Manley Stacey Civil War Letters

From the collection of the Historical Society of Oak Park and River Forest, Illinois

June 4 & 5, 1863 – Camp Hayes

Camp Hayes
June 4th 1863
7,30 PM

Dear Father

I received your latter of Saturday last night, annoncing your safe arrival home. I am glad you got through all right, & found things, all well at Home.

We have hardly commenced doing Duty yet, in our new Camp, The boys are fixing up their Tents, & the Streets are yet to be Graded, & Ditches are to be dug, so that we shall not be ready, to work, or get settled down, before next week. We were expecting to be paid off today. I hardly know, whether we shall or not. The Paymaster, has made some mistake about the Allottment Roll, so that he had to send to Washington.

I have had a lovely old Boil, on my Back, for a Day or two past, the first I have ever had.

Co’s B & L, leave here, today, to Guard the Rail Road, at Fair Fax Station. This is Just the kind of work that I would like. For then you are free from the restraints of Camp. I wish you could see, my Bunk, here, It is a Bed Tick, nailed on a couple of poles, & is a great deal better than laying on the Ground.

We now are having the Warm days & cold nights. last night, we all came near Freezing. Enclosed I send a letter from Rev Mr Brown, of Dansville. I intend writing him a letter, giving an account of my visit to the Smithsonian Institute. What has become of Mr Holt, I have not heard from him in a long time. The Boys are getting 10 Day Furloughs in the Regt now. The Col, has gone home for 20 Days, when he returns, we are to have Scotts Band. This is settled. Now we will feel better.

There is nothing going on in Front of us, everything quiet, out side the Lines. When I get the Pay, I will send a $1,00 for which I want some Stamps, I will write just as often as, there is any news

Love to all
Kiss Maggie for Me



Camp Hayes
June 4th /63
7,30 PM

Dear Father

Enclosed I send you 10,00, & a 1,00 Bill, that I want you to get me a 1,00 worth of Stamps & send on immediately, as I am nearly out. We received our Pay, this PM, about 4, & of course were not sorry to get our $26,00. Write me just as soon as you receive this.

June 5 6,15 AM I think I will send $5,00 in this, & 5,00 tomorrow. I can think of nothing to write, there is nothing going on. Major Lusk has got his Silver leaves, & is now acting as Lieut Col. We hear nothing about the Major.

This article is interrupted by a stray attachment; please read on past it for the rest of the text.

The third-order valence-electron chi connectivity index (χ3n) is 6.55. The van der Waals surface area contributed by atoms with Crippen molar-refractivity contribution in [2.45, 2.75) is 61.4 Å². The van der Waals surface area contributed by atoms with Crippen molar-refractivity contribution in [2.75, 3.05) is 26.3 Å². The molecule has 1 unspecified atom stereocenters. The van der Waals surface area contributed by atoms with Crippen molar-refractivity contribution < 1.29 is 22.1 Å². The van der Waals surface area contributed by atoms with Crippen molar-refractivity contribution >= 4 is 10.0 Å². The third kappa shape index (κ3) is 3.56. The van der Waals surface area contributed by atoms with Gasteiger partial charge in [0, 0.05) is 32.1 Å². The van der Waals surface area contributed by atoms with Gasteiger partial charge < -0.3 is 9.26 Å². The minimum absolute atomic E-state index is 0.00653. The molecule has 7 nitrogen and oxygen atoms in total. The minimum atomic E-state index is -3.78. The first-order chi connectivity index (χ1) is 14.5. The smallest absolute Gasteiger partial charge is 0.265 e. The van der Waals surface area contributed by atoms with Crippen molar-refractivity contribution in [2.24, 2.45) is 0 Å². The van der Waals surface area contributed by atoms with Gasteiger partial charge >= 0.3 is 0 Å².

I will write again tomorrow

Love to all


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Manley Stacey

born October 29, 1842

died December 26, 1863

Written during the battle of Gettysburg, July 1-3, 1863

"When we camped last, we could see the wounded coming in, those that were able to walk, and the cavalry horses coming in riderless. This showed us that something was going on...I think this will be an awful battle very soon and of course we are in for it...It is a sad sight to see the wounded brought in on stretchers, the poor boys all covered with blood & as pale as death.

"Last night at 4 PM we were ordered to march and form in Line of battle on our left. After a great deal of confusion, we got formed and then we were ordered to advance, right in the face of the rebel guns who were firing their grape and canisters into us by wholesale...After a great deal of marching and counter marching, we were ordered to charge on a rebel battery. We were now right in front of our canons, advancing on their guns, the rebel sharpshooters in our rear picking off our officers. This was an awful time the shells taking the men down by ranks. While we were marching, a man was shot, and the Blood was spilling all over my face, it perfectly Blinded me.

"At 1 PM we were shelled by 100 guns, all concentrated on the force supporting the battery. There we laid behind a stone wall, the shells passing over us and killing the men all around me. Three men were killed and thrown across me, covering me with blood. While we were laying here, a shell struck a stone in the wall and killed a man throwing the man across my legs and the stone striking me in the back & doubling me up.

"We have got about 18 men now in the Company fit for duty and 150 in the Regiment. We went in the fight with over 400, and have yet now 150."

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